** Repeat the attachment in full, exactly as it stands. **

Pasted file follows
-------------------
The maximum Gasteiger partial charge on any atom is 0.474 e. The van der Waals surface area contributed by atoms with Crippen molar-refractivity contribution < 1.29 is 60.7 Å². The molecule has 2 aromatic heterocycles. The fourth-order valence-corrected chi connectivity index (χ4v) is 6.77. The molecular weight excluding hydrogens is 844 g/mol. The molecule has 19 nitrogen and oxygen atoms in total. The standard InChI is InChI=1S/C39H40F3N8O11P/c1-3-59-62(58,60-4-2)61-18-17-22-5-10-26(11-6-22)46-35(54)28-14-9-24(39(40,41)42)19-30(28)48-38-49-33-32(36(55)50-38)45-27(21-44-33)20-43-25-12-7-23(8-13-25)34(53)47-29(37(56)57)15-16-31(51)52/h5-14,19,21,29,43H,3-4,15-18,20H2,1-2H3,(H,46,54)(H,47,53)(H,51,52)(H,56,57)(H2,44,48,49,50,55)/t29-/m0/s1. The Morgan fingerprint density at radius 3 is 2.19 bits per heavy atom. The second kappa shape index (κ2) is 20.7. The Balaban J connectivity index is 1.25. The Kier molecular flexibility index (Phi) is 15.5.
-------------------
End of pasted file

The maximum Gasteiger partial charge on any atom is 0.474 e. The van der Waals surface area contributed by atoms with Crippen molar-refractivity contribution < 1.29 is 60.7 Å². The molecule has 2 aromatic heterocycles. The fourth-order valence-corrected chi connectivity index (χ4v) is 6.77. The molecular weight excluding hydrogens is 844 g/mol. The molecule has 19 nitrogen and oxygen atoms in total. The standard InChI is InChI=1S/C39H40F3N8O11P/c1-3-59-62(58,60-4-2)61-18-17-22-5-10-26(11-6-22)46-35(54)28-14-9-24(39(40,41)42)19-30(28)48-38-49-33-32(36(55)50-38)45-27(21-44-33)20-43-25-12-7-23(8-13-25)34(53)47-29(37(56)57)15-16-31(51)52/h5-14,19,21,29,43H,3-4,15-18,20H2,1-2H3,(H,46,54)(H,47,53)(H,51,52)(H,56,57)(H2,44,48,49,50,55)/t29-/m0/s1. The Morgan fingerprint density at radius 3 is 2.19 bits per heavy atom. The second kappa shape index (κ2) is 20.7. The Balaban J connectivity index is 1.25. The Kier molecular flexibility index (Phi) is 15.5.